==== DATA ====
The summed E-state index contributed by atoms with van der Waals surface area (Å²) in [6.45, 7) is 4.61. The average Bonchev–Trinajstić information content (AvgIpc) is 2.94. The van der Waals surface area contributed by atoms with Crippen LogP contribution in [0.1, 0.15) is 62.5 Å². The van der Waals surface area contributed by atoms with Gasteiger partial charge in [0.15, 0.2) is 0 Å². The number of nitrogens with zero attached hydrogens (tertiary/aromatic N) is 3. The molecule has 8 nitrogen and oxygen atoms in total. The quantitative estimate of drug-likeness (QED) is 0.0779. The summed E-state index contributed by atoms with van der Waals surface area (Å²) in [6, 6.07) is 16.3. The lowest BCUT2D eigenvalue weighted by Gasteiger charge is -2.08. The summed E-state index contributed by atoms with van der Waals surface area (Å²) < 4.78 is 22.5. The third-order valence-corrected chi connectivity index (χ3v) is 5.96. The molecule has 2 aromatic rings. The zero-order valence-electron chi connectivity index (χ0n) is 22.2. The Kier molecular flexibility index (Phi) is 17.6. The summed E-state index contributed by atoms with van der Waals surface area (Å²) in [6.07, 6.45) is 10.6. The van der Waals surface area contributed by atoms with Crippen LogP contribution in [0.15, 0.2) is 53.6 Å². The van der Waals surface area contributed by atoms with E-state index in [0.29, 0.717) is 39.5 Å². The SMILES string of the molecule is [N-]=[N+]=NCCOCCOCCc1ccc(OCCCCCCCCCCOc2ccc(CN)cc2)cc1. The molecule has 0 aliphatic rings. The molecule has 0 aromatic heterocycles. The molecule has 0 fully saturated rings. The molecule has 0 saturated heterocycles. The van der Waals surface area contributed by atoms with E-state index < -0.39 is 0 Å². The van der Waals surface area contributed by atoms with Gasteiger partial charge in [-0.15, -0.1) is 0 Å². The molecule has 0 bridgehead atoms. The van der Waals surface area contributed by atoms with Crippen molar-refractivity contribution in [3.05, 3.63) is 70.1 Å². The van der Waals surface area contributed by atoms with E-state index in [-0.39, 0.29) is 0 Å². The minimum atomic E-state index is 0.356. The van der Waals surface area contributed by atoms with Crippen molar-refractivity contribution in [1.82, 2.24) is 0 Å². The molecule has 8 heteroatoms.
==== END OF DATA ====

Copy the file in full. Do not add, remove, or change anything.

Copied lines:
The summed E-state index contributed by atoms with van der Waals surface area (Å²) in [6.45, 7) is 4.61. The average Bonchev–Trinajstić information content (AvgIpc) is 2.94. The van der Waals surface area contributed by atoms with Crippen LogP contribution in [0.1, 0.15) is 62.5 Å². The van der Waals surface area contributed by atoms with Gasteiger partial charge in [0.15, 0.2) is 0 Å². The number of nitrogens with zero attached hydrogens (tertiary/aromatic N) is 3. The molecule has 8 nitrogen and oxygen atoms in total. The quantitative estimate of drug-likeness (QED) is 0.0779. The summed E-state index contributed by atoms with van der Waals surface area (Å²) in [6, 6.07) is 16.3. The lowest BCUT2D eigenvalue weighted by Gasteiger charge is -2.08. The summed E-state index contributed by atoms with van der Waals surface area (Å²) < 4.78 is 22.5. The third-order valence-corrected chi connectivity index (χ3v) is 5.96. The molecule has 2 aromatic rings. The zero-order valence-electron chi connectivity index (χ0n) is 22.2. The Kier molecular flexibility index (Phi) is 17.6. The summed E-state index contributed by atoms with van der Waals surface area (Å²) in [6.07, 6.45) is 10.6. The van der Waals surface area contributed by atoms with Crippen LogP contribution in [0.15, 0.2) is 53.6 Å². The van der Waals surface area contributed by atoms with E-state index in [0.29, 0.717) is 39.5 Å². The SMILES string of the molecule is [N-]=[N+]=NCCOCCOCCc1ccc(OCCCCCCCCCCOc2ccc(CN)cc2)cc1. The molecule has 0 aliphatic rings. The molecule has 0 aromatic heterocycles. The molecule has 0 fully saturated rings. The molecule has 0 saturated heterocycles. The van der Waals surface area contributed by atoms with E-state index < -0.39 is 0 Å². The van der Waals surface area contributed by atoms with Gasteiger partial charge in [-0.15, -0.1) is 0 Å². The molecule has 0 bridgehead atoms. The van der Waals surface area contributed by atoms with Crippen molar-refractivity contribution in [3.05, 3.63) is 70.1 Å². The van der Waals surface area contributed by atoms with E-state index in [-0.39, 0.29) is 0 Å². The minimum atomic E-state index is 0.356. The van der Waals surface area contributed by atoms with Crippen molar-refractivity contribution in [1.82, 2.24) is 0 Å². The molecule has 8 heteroatoms.